Why Do People Overestimate Their Ability Detect Lying and Deception?
Most people think that they are really good at detecting deception, especially with a loved one (a spouse or boyfriend or girlfriend).
Again, the exact opposite is more likely to be true (see Levine & McCornack; McCornack & Parks; DePaulo; Charlton; Cooper; Lindsay; and Muhlenbruck).
If you are confident that you can catch a lover lying, that is a good sign that you are probably not very good at it (same holds true for parents and children). In fact, people who are unsure of their ability to detect deception tend to be better at it.
There are several reasons why people place too much faith in their ability to detect deception.
First, confidence judgments are based on highly selective events. On occasion people catch a lover lying. When this happens, people typically think they are good at detecting deception—after all, I just caught someone lying to me, so I must be good at spotting lies.
There is, however, a problem with this way of thinking. It is wrong to assume that you are good at detecting deception simply because you notice someone lying on occasion.
This kind of reasoning is problematic because you are only paying attention to a highly selective class of events—an instance where you catch someone in a lie. To accurately assess your skills at detecting deception, however, you need to know about all the lies you were told—those you caught as well as those you failed to catch.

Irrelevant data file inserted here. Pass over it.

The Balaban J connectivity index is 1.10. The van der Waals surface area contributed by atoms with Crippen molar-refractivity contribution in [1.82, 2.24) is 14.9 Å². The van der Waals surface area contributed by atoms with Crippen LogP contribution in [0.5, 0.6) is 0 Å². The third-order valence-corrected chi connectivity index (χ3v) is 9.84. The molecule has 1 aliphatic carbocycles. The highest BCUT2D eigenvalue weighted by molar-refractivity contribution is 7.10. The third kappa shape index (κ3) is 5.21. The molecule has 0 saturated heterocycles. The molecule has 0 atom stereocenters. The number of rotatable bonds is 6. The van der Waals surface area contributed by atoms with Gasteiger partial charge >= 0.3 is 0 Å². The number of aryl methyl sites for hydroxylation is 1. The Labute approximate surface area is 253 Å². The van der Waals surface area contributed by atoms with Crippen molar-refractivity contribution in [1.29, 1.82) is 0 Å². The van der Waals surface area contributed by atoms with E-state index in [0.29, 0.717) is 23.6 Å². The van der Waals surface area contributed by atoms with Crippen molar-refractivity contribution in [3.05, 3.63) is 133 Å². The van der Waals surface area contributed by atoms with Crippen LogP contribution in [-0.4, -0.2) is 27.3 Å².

Unfortunately, we only notice our successes and not our failures. And there are many, many more failures than successes—probably close to a 100 failures for every success—it is estimated that people get away with almost all of their lies.
So, in reality, when you catch a lover lying, you have undoubtedly failed to detect A LOT of deception. But, because you failed to detect most of the lies you were told, you are not able to use that information when making an accurate assessment about your detection skills.
Accordingly, people overestimate their ability to catch a lover lying because such confidence judgments are based on limited evidence of success while ignoring the majority of mistakes were made.
Second, it is also psychologically comforting to think that you can detect deception. Such a belief provides a sense of comfort and security. No one wants to live in a world where they are uncertain about what is going on. Confidence at detecting deception, even when it is misplaced, helps reduce uncertainty and gives people a (false) sense of control.